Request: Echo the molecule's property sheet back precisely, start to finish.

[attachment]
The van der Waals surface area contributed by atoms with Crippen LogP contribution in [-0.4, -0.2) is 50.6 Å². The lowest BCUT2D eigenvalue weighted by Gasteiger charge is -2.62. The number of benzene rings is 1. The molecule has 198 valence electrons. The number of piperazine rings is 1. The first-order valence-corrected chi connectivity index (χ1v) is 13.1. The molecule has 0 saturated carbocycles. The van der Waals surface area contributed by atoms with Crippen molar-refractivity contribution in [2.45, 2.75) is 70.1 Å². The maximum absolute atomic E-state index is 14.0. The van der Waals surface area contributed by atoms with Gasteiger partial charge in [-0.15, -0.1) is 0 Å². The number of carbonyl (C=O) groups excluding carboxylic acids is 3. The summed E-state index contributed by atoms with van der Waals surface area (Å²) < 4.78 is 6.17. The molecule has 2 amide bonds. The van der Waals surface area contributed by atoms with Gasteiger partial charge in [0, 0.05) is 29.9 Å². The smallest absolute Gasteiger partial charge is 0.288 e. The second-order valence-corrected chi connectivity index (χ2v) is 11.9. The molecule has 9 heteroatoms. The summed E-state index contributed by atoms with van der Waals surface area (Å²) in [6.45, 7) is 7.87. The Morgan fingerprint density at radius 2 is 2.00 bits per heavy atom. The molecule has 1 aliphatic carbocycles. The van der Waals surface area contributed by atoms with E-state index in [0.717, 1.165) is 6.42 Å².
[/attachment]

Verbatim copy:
The van der Waals surface area contributed by atoms with Crippen LogP contribution in [-0.4, -0.2) is 50.6 Å². The lowest BCUT2D eigenvalue weighted by Gasteiger charge is -2.62. The number of benzene rings is 1. The molecule has 198 valence electrons. The number of piperazine rings is 1. The first-order valence-corrected chi connectivity index (χ1v) is 13.1. The molecule has 0 saturated carbocycles. The van der Waals surface area contributed by atoms with Crippen molar-refractivity contribution in [2.45, 2.75) is 70.1 Å². The maximum absolute atomic E-state index is 14.0. The van der Waals surface area contributed by atoms with Gasteiger partial charge in [-0.15, -0.1) is 0 Å². The number of carbonyl (C=O) groups excluding carboxylic acids is 3. The summed E-state index contributed by atoms with van der Waals surface area (Å²) < 4.78 is 6.17. The molecule has 2 amide bonds. The van der Waals surface area contributed by atoms with Gasteiger partial charge in [0, 0.05) is 29.9 Å². The smallest absolute Gasteiger partial charge is 0.288 e. The second-order valence-corrected chi connectivity index (χ2v) is 11.9. The molecule has 9 heteroatoms. The summed E-state index contributed by atoms with van der Waals surface area (Å²) in [6.45, 7) is 7.87. The Morgan fingerprint density at radius 2 is 2.00 bits per heavy atom. The molecule has 1 aliphatic carbocycles. The van der Waals surface area contributed by atoms with E-state index in [0.717, 1.165) is 6.42 Å².